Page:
In their own words
People say, ‘You were part of 9/11.’ I just tell them,
9/11 is a part of me
World Trade Center attack survivor
September 11, 2001: Millions witnessed planes crash into the World Trade Center, then the Pentagon and a Pennsylvania field. Thousands died. Many lost loved ones or their sense of safety, went to war or faced discrimination. But their journeys didn’t end there.
CNN asked readers to share how their lives have changed in the past 20 years. These are their stories of pain, loss, transformation and, in some cases, triumph.
In this still from video, Tom Canavan stops to talk to journalists after digging himself out of the rubble of the collapsed South Tower on September 11, 2001. (Reuters)
Survivor of the World Trade Center attack
62 | Poughkeepsie, New York
September 11, 2001, never really ended for Tom Canavan, who was evacuated from the North Tower’s 47th floor after the plane hit, then buried when the South Tower came down. He dug his way free, one of fewer than two dozen to survive the collapse. It’s still hard to sleep after what he saw, he said. He previously worked with the 9/11 Memorial and Museum to educate others and preserve the legacies of those who died.
Canavan has a tattoo of the Twin Towers as a symbol of his survival and to honor the victims of the attack. (Courtesy Tom Canavan)
Canavan poses at the 9/11 memorial. He worked at the 9/11 Memorial & Museum for almost six years. (Courtesy Tom Canavan)
Angela Mistrulli hugs her father, Joseph, in a family photo taken in 2000. (Courtesy Angela Mistrulli)
Lost her father
37 | Eau Claire, Wisconsin
Angela Mistrulli’s father, Joseph, and her mom were set to go on their first real vacation together on 9/11, but he got called in to work first. He was a carpenter working at Windows on the World, the restaurant at the top of the World Trade Center’s North Tower. Angela Mistrulli was 17. She said the unexpected fallout she continues to deal with after his loss has made it difficult to heal.
Mistrulli is now a full-time mom to her two children and recently moved to Wisconsin. (Courtesy Angela Mistrulli)
Sadia Sheikh, left, smiles with her husband and mother-in-law around July 2001 in San Antonio, Texas. (Courtesy Sadia Sheikh)
Vilified for her religion
50 | San Antonio
September 11, 2001, was a wake-up call, said Sadia Sheikh, who moved to the US in 1978 from Pakistan. When she turned on the TV that morning, what she saw on the screen hit her hard. At that moment, as a Muslim American, she said she knew her life would never be the same again.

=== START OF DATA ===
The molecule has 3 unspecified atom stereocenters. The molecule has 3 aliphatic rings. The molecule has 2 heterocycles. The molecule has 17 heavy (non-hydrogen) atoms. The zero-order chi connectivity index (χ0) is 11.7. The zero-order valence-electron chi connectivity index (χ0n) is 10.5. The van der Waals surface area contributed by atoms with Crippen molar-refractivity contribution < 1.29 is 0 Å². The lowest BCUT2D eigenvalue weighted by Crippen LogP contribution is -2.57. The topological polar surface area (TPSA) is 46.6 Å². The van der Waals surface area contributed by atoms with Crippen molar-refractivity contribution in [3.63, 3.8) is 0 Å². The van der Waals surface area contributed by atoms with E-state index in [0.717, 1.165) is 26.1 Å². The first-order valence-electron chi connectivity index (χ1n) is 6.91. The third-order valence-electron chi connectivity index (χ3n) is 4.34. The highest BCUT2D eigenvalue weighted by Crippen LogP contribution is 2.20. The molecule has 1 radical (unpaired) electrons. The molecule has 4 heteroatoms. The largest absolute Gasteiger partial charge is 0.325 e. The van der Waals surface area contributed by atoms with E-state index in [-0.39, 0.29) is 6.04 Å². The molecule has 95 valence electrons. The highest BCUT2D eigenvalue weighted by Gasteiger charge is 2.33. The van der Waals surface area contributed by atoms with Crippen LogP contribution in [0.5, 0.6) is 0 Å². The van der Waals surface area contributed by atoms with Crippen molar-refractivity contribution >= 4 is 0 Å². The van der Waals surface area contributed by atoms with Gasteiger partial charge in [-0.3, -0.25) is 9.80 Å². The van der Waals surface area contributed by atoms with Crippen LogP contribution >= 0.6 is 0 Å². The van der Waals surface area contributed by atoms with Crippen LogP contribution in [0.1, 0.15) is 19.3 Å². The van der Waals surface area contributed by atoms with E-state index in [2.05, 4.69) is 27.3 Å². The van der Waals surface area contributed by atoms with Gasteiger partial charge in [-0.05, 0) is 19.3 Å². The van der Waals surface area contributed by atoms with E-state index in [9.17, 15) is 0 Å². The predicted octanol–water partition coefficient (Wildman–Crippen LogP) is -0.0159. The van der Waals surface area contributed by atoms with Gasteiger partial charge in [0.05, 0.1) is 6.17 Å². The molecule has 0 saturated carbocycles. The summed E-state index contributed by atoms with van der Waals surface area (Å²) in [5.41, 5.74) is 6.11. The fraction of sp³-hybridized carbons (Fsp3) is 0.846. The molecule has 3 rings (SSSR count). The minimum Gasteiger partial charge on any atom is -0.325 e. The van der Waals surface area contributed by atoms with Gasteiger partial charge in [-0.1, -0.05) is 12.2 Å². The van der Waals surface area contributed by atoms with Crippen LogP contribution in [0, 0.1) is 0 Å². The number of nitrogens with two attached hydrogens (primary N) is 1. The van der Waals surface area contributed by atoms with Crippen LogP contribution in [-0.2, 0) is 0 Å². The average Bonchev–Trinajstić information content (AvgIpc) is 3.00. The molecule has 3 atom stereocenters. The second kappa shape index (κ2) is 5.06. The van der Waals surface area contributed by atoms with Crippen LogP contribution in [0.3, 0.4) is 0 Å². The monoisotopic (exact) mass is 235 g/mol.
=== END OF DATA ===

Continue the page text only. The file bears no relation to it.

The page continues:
Sadia Sheikh poses in a photo with her family. (@SherryJanePhotography)
Ivilina Popova poses for a photo at the World Trade Center in the summer of 2000. (Courtesy Ivilina Popova)
Witness to the attacks in New York
59 | Austin, Texas
Ivilina Popova and her twin sister, Elmira, came to the US from Bulgaria in 1991. After working at universities in different cities, they left academia so they could be together. The pair moved to New Jersey, Ivilina said, and landed jobs on Wall Street. When the second plane hit the World Trade Center on 9/11, she said she felt numb and as though darkness took over as she fled with her sister.
Ivilina Povova, right, smiles with her twin sister, Elmira, in 2007. (Ernie Kee)
Narges Mohammad Mahdi, right, poses with her family in 2004. (Courtesy Narges Mohammad Mahdi)
Narges Mohammad Mahdi
Afghan woman whose life changed
28 | Boston
As a child, Narges Mohammad Mahdi watched the 9/11 attacks on TV but later witnessed in person as Kabul, her home, was invaded by US and other international forces. The imagery has never left her mind: While Mohammad Mahdi has mourned the lost lives of Americans and Afghan civilians — including her own family — she has also dealt with a sense of publicly imposed guilt and responsibility for 9/11.
Mohammad Mahdi, seen here this year, says 9/11 never leaves her mind. (Courtesy Narges Mohammad Mahdi)
Christopher Featherston stands outside the Pentagon in Washington, DC, following the September 11 attack. (Courtesy Christopher Featherston)
Survived attack on the Pentagon
59 | Falls Church, Virginia